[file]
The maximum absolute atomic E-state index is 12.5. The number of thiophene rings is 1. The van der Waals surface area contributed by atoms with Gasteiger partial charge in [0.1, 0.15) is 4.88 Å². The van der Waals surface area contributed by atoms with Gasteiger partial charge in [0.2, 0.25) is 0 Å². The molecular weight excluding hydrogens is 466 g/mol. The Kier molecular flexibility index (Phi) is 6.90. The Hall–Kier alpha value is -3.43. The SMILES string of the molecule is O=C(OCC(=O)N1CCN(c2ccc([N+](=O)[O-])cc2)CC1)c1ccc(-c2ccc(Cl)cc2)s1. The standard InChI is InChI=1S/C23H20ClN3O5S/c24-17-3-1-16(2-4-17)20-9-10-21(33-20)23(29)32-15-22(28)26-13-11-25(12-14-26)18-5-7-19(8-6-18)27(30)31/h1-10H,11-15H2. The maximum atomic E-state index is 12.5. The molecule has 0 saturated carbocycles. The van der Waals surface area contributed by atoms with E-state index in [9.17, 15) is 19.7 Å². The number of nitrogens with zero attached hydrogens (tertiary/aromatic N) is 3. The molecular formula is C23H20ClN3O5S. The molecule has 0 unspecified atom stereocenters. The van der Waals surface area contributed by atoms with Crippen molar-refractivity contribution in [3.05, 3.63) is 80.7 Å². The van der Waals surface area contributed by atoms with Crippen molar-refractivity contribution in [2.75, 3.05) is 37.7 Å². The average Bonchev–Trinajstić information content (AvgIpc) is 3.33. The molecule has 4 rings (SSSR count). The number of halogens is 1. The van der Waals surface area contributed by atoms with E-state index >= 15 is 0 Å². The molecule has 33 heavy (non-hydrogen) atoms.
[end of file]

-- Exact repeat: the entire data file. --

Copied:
The maximum absolute atomic E-state index is 12.5. The number of thiophene rings is 1. The van der Waals surface area contributed by atoms with Gasteiger partial charge in [0.1, 0.15) is 4.88 Å². The van der Waals surface area contributed by atoms with Gasteiger partial charge in [0.2, 0.25) is 0 Å². The molecular weight excluding hydrogens is 466 g/mol. The Kier molecular flexibility index (Phi) is 6.90. The Hall–Kier alpha value is -3.43. The SMILES string of the molecule is O=C(OCC(=O)N1CCN(c2ccc([N+](=O)[O-])cc2)CC1)c1ccc(-c2ccc(Cl)cc2)s1. The standard InChI is InChI=1S/C23H20ClN3O5S/c24-17-3-1-16(2-4-17)20-9-10-21(33-20)23(29)32-15-22(28)26-13-11-25(12-14-26)18-5-7-19(8-6-18)27(30)31/h1-10H,11-15H2. The maximum atomic E-state index is 12.5. The molecule has 0 saturated carbocycles. The van der Waals surface area contributed by atoms with E-state index in [9.17, 15) is 19.7 Å². The number of nitrogens with zero attached hydrogens (tertiary/aromatic N) is 3. The molecular formula is C23H20ClN3O5S. The molecule has 0 unspecified atom stereocenters. The van der Waals surface area contributed by atoms with Crippen molar-refractivity contribution in [3.05, 3.63) is 80.7 Å². The van der Waals surface area contributed by atoms with Crippen molar-refractivity contribution in [2.75, 3.05) is 37.7 Å². The average Bonchev–Trinajstić information content (AvgIpc) is 3.33. The molecule has 4 rings (SSSR count). The number of halogens is 1. The van der Waals surface area contributed by atoms with E-state index >= 15 is 0 Å². The molecule has 33 heavy (non-hydrogen) atoms.